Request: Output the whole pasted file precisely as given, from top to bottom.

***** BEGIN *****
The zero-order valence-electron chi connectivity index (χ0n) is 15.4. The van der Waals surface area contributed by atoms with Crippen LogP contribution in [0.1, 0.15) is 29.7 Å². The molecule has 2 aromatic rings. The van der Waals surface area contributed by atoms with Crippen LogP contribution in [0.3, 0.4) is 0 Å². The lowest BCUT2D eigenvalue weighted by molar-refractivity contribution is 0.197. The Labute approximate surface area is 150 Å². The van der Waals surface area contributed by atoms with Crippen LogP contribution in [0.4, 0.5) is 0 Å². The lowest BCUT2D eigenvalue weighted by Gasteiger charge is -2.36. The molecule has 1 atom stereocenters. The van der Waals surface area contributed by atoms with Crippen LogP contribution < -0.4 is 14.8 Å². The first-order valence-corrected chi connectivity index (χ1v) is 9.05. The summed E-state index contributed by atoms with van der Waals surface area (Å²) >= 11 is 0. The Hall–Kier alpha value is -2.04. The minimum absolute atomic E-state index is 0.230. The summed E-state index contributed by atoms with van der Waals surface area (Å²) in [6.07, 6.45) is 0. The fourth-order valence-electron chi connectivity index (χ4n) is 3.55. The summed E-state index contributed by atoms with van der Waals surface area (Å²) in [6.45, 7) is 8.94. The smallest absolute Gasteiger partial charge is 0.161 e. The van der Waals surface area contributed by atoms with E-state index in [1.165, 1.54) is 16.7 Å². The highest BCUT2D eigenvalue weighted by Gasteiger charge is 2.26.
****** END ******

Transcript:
The zero-order valence-electron chi connectivity index (χ0n) is 15.4. The van der Waals surface area contributed by atoms with Crippen LogP contribution in [0.1, 0.15) is 29.7 Å². The molecule has 2 aromatic rings. The van der Waals surface area contributed by atoms with Crippen LogP contribution in [0.3, 0.4) is 0 Å². The lowest BCUT2D eigenvalue weighted by molar-refractivity contribution is 0.197. The Labute approximate surface area is 150 Å². The van der Waals surface area contributed by atoms with Crippen LogP contribution in [0.4, 0.5) is 0 Å². The lowest BCUT2D eigenvalue weighted by Gasteiger charge is -2.36. The molecule has 1 atom stereocenters. The van der Waals surface area contributed by atoms with Crippen LogP contribution < -0.4 is 14.8 Å². The first-order valence-corrected chi connectivity index (χ1v) is 9.05. The summed E-state index contributed by atoms with van der Waals surface area (Å²) >= 11 is 0. The Hall–Kier alpha value is -2.04. The minimum absolute atomic E-state index is 0.230. The summed E-state index contributed by atoms with van der Waals surface area (Å²) in [6.07, 6.45) is 0. The fourth-order valence-electron chi connectivity index (χ4n) is 3.55. The summed E-state index contributed by atoms with van der Waals surface area (Å²) in [6.45, 7) is 8.94. The smallest absolute Gasteiger partial charge is 0.161 e. The van der Waals surface area contributed by atoms with E-state index in [1.165, 1.54) is 16.7 Å². The highest BCUT2D eigenvalue weighted by Gasteiger charge is 2.26.